The concluding part of the presentation covered the various treatment methods applied to jade, with wax being the first to be mentioned. Whilst not ‘strictly’ a treatment, as it is usually applied to finish a piece off aesthetically rather than change its properties or appearance dramatically, it was included as it is a routine procedure. A number of clever and convincing imitation or altered jade samples that Richard had encountered over the years were also detailed.

In summary it was a truly memorable presentation and one that was very well attended by numerous people from within and outside the industry. Richard is certainly a fine orator and as he quotes in his own biography “Richard is not shy”, a fact that surely everyone will agree on!

To coincide with the topic of the presentation, the GIA also announced that it has introduced a new Quality Assurance (QA) service for those who wish to obtain feedback on specific information (i.e. identity or treatments) of up to ten stones, or part thereof, in spreadsheet form. This service allows individuals to submit a few samples at one time for cost effective analysis before deciding if they would like to continue obtaining a full report on a specific piece. The service is offered at a cost of 1,500 Baht (plus VAT) for normal turnaround times and 4,500 (plus VAT) for the rush service (subject to availability).

GIA Thailand Education & GIA Laboratory Bangkok look forward to seeing you in May for the next GIA Gemstone Gathering, which is being presented by Mr. Pairach Nalinthrangkurn, Ms. Anchalee Udomkhunatham, Ms. Jitlapit Thanachakaphad and Mr. Nick Sturman, all from the GIA. For further details on the next gathering please click on ‘May’ on the calendar below.  

Please keep an eye on www.giathailand.com (Education) &www.giathai.net (Laboratory) for more details on this upcoming event and subsequent Gatherings/GIA events.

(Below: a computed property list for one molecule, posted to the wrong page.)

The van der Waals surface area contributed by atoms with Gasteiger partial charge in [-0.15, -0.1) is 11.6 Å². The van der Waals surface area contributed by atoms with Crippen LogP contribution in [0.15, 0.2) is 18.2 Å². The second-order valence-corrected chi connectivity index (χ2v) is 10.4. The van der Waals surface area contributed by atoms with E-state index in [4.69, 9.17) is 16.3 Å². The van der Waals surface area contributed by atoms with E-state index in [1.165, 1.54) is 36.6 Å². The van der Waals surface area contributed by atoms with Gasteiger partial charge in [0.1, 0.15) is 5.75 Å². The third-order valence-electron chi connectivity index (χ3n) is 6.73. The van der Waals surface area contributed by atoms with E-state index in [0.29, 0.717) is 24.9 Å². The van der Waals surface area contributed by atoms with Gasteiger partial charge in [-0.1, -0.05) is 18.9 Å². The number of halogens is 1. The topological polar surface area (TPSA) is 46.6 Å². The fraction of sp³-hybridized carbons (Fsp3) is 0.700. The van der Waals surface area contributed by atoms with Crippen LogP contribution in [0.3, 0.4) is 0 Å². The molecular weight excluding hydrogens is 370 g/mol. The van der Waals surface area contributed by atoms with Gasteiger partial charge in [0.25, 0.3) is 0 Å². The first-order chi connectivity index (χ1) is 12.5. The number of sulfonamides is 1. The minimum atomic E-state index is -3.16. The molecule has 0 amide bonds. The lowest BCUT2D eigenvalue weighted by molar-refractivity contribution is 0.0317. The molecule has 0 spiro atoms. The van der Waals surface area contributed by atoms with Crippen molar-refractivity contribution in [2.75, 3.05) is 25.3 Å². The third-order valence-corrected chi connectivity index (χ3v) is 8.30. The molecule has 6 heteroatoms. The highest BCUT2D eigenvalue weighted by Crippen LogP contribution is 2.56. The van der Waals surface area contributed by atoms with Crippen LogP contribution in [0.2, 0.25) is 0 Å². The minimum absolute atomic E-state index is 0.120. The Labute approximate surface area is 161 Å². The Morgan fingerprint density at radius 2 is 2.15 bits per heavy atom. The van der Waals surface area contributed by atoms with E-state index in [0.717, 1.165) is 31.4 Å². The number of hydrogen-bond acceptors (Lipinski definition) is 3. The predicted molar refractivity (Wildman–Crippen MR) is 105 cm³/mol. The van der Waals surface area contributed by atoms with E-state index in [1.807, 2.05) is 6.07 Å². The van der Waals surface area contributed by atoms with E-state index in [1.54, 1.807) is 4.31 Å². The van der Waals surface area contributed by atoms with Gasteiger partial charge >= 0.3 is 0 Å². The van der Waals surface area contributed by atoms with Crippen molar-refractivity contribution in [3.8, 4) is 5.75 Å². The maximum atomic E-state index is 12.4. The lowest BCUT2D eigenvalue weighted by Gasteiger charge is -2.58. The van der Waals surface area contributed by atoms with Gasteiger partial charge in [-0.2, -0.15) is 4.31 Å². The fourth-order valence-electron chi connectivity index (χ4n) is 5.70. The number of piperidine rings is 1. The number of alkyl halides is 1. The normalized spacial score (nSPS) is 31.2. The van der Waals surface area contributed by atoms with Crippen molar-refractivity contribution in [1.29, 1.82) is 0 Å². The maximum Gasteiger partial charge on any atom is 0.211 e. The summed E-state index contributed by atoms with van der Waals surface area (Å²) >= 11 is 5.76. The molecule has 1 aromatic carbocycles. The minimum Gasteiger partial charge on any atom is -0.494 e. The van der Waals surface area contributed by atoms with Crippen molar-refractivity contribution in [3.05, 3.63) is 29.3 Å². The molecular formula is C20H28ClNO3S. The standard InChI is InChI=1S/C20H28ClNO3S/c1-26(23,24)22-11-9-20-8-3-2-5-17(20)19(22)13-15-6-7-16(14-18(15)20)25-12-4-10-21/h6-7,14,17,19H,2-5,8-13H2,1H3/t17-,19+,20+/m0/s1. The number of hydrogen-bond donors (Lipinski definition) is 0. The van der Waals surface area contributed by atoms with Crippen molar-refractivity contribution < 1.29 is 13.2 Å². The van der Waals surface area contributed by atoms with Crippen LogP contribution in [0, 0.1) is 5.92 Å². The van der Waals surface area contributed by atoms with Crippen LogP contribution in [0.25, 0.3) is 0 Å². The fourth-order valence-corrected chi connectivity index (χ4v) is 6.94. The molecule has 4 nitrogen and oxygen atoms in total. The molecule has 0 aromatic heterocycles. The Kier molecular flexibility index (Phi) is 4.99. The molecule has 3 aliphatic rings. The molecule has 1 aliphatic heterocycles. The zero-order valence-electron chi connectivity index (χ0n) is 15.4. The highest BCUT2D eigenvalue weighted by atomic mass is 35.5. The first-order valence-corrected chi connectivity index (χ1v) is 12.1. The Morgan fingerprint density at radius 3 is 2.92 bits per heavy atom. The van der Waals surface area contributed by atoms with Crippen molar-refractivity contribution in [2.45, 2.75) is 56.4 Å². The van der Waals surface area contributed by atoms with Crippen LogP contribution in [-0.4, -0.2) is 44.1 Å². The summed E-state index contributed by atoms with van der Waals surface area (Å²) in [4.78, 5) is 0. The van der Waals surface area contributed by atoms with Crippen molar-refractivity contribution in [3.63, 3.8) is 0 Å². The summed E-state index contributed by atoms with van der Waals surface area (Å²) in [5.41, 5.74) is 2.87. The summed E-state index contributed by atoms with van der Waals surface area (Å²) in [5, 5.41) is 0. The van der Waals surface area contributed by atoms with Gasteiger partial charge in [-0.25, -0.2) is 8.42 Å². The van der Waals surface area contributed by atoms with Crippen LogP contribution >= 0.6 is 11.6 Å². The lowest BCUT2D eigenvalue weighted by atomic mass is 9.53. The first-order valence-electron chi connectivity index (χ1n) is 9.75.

About Jade:

Known to the Chinese as the “Stone of Heaven,” jade is one of mankind’s most beguiling gemstones. While the term “jade” includes both nephrite and jadeite, only jadeite occurs in the coveted “imperial” type, and for this the world has but one source, Upper Burma (Myanmar). It is these mines which are the subject of this program.

Burma’s center of jade mining is the small town of Hpakan. Fortune-seekers from all over Asia are drawn to the mines and the heady atmosphere is one of the gold rush days of the old American West. Famous in Burma as “Little Hong Kong,” Hpakan offers Hennessy cognac, Rolex watches, French perfume and much more. This is all the more amazing considering it is located amidst some of the most impenetrable jungle on the planet.

In 1996, Richard Hughes was a member of the first foreign gemological party allowed into these mines in over 30 years and has since visited the mines a further two times. He will regale participants with a multi-media-based first-hand account of the mining and trading of this fascinating gemstone.

About Mr. Richard W. Hughes:

A native of the United States, Richard Hughes has spent many years in Asia, where his interest in precious stones was first kindled. Today he is Senior V.P., Gemstone Marketing & Testing at Bangkok’s NCS Group.

Traveling to scores of countries in search of the precious stone, Richard Hughes has authored two books and more than a hundred articles on all aspects of the gem and jewelry trades. His work can be found at ruby-sapphire.com, palagems.com, ganoksin.com and agta-gtc.com.

Richard is not shy. His writings and lectures are typically peppered with piquant commentary on all manner of subjects. Agree or disagree, there is no question his work is among the most passionate in the world of gems.

the Murano Room 2nd Fl., Tawana Hotel

80 Surawongse Rd., Bangkok

Wednesday, April 29, 2009

Beginning at 18:00